The Associated Press on Saturday obtained details of the deal that includes $1.6 billion for structures including a wall for border security.
The agreement between three Republican and three Democratic senators would prevent deportation of hundreds of thousands of so-called Dreamers, who were brought to this country as children and are here illegally.
President Donald Trump and some GOP congressional leaders have said the bipartisan deal is insufficient. Its proponents - led by Sens. Dick Durbin, D-Ill., and Lindsey Graham, R-S.C. - say they are continuing to round up supporters in hopes of building momentum for their plan.
Political battle lines intensified following Trump's vulgar description of African nations and derogatory comments about Haiti at a White House meeting last Thursday, and its fate is uncertain.
A showdown was expected by Friday, the deadline for Congress approving a spending bill to prevent a government shutdown the following day. Some Democrats are threatening to withhold needed votes for the budget measure unless there's an immigration accord.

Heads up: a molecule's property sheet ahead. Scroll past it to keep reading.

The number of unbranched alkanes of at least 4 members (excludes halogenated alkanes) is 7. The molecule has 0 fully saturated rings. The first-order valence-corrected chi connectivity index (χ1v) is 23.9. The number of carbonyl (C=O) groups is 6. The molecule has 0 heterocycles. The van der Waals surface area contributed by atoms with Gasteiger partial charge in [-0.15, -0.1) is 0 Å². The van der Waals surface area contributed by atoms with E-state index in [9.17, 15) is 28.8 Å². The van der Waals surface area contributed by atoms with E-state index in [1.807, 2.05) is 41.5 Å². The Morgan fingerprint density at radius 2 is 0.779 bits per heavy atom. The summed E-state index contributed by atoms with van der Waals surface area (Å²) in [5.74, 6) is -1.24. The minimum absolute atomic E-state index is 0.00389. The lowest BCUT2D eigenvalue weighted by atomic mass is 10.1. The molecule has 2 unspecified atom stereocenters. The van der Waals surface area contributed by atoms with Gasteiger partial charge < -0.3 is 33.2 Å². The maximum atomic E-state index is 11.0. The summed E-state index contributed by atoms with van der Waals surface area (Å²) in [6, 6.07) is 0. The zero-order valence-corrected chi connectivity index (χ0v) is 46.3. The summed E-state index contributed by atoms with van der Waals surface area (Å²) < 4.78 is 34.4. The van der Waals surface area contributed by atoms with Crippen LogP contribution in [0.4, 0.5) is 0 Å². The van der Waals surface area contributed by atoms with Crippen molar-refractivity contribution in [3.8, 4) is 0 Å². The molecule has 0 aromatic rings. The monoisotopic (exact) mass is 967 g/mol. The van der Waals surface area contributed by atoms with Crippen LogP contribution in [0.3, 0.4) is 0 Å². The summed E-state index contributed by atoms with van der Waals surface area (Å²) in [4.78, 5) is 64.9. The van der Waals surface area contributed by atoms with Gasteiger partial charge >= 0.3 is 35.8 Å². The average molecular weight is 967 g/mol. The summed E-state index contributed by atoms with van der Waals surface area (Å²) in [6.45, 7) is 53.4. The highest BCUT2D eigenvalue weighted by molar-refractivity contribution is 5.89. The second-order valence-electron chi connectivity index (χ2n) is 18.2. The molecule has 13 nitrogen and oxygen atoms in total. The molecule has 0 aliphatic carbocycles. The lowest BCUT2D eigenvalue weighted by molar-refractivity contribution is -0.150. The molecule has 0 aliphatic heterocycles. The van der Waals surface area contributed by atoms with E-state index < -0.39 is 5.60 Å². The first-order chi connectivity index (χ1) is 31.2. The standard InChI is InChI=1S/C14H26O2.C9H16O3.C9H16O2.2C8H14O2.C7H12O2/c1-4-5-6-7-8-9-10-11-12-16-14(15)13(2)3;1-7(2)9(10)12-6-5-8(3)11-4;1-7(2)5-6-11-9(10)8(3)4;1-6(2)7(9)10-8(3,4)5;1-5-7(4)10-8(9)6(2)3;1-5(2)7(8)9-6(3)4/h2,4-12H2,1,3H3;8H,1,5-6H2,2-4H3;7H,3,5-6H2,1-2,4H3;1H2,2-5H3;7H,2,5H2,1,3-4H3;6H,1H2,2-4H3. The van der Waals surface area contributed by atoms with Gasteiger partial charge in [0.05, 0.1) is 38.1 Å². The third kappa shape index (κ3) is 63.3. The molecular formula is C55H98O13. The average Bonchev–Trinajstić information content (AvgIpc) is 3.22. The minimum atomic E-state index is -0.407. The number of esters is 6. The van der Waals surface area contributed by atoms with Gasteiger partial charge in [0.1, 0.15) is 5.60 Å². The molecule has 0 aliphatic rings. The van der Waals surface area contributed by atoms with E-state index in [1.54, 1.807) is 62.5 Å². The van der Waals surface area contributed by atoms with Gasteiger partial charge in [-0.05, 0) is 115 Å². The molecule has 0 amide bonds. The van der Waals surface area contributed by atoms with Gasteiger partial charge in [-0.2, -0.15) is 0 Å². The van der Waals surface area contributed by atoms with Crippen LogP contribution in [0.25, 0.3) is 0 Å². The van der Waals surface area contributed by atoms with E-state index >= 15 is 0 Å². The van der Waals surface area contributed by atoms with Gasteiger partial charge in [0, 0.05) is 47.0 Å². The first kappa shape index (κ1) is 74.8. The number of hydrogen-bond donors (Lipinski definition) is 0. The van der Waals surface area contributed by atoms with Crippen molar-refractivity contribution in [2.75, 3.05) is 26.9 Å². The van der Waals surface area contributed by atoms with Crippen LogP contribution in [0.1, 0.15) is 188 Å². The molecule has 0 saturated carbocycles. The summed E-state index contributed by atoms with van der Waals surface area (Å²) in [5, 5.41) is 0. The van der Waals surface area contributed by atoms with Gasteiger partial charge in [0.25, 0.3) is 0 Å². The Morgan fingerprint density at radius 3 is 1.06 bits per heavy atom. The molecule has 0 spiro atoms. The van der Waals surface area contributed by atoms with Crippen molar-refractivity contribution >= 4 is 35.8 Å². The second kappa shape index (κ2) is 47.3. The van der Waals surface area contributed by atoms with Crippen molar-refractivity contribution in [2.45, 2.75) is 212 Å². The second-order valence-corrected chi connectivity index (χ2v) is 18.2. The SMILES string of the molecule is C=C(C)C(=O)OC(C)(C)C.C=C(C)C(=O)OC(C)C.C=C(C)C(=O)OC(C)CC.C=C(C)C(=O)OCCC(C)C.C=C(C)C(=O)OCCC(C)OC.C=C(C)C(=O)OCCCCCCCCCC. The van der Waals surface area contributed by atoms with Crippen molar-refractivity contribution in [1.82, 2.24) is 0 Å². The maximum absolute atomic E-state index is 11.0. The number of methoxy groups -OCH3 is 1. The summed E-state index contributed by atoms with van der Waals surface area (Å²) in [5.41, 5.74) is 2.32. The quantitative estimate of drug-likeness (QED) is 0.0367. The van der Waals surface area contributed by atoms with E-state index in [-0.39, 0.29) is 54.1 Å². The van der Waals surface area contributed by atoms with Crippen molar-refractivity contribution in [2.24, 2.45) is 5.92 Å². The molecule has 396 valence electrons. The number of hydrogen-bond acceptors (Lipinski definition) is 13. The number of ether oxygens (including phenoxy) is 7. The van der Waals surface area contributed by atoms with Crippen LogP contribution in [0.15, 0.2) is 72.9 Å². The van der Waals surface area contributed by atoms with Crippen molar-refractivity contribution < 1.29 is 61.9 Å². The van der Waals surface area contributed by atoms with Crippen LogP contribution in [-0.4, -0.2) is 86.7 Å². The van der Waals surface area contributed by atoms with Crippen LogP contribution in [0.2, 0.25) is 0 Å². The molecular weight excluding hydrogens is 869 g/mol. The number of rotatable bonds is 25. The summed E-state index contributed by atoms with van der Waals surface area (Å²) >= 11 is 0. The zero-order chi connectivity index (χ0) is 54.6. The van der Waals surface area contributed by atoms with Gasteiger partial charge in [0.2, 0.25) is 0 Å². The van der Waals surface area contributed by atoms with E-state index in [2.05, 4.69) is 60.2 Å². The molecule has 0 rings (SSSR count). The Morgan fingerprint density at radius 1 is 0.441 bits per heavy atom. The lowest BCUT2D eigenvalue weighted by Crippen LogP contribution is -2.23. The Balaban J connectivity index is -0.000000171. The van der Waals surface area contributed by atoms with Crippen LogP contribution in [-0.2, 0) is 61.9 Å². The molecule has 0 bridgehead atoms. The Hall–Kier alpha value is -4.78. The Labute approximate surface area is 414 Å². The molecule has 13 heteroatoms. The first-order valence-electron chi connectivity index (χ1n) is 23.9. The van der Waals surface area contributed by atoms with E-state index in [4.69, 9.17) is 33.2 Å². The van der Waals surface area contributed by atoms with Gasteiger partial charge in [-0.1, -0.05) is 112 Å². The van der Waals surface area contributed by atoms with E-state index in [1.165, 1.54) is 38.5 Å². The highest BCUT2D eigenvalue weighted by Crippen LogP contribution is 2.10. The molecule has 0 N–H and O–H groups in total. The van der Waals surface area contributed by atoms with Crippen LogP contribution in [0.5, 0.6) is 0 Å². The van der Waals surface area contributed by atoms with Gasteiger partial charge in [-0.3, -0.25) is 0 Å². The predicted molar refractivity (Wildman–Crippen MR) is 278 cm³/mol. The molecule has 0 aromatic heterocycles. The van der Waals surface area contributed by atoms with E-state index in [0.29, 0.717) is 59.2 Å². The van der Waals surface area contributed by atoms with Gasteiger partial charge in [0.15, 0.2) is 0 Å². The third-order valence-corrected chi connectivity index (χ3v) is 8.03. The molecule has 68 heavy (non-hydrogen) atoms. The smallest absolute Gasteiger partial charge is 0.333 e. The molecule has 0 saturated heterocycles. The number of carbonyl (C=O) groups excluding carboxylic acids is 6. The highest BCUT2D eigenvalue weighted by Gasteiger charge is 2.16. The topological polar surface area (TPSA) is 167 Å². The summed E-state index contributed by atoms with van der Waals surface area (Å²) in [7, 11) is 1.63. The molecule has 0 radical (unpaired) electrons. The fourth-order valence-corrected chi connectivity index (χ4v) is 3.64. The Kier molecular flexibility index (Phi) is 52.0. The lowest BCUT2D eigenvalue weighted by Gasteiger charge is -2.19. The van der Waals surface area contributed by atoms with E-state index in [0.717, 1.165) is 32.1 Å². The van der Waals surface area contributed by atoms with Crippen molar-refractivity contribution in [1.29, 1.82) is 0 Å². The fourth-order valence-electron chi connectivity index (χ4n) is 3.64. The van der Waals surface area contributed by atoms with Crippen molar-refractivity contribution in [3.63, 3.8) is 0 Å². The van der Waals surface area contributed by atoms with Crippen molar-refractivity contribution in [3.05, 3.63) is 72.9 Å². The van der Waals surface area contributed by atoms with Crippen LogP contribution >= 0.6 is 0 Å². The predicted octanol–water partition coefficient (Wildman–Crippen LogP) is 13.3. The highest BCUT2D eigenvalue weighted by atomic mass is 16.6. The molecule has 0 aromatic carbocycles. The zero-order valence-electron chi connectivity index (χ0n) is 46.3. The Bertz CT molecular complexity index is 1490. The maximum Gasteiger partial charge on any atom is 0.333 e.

Some details of the bipartisan Senate compromise:
Twelve-year pathway to citizenship. Can be reduced by up to two years for time in U.S. under the Deferred Action for Childhood Arrivals program, the Obama-era initiative Trump wants to terminate.
Once Dreamers become citizens, they would not be able to sponsor their parents to also become citizens. Parents would qualify for three-year work permits, which could be renewed repeatedly.
$1.6 billion for designing and building structures including a wall. That's the same amount Trump requested for this year to build or replace 74 miles of fencing in Texas and California.
Additional $1.1 billion surveillance technology, retaining and relocating Border Patrol agents.
Other steps including body cameras, rescue beacons, more investigators for Border Patrol.
Lottery distributes up to 50,000 for visas annually to people from countries that send few immigrants to the U.S. It is a major entry way for people from African nations.
Instead, half those visas would go to people from "priority countries" with low rates of immigration to the U.S. Priority to applicants under a "merit-based" system. Documents did not define what those terms mean.
Other half of the visas would go to people currently receiving temporary protected status. It gives several hundred thousand people from countries struggling with natural disasters or armed conflicts the right to live and work in the U.S. Trump has curtailed it for people from El Salvador, Haiti, Sudan and Nicaragua.
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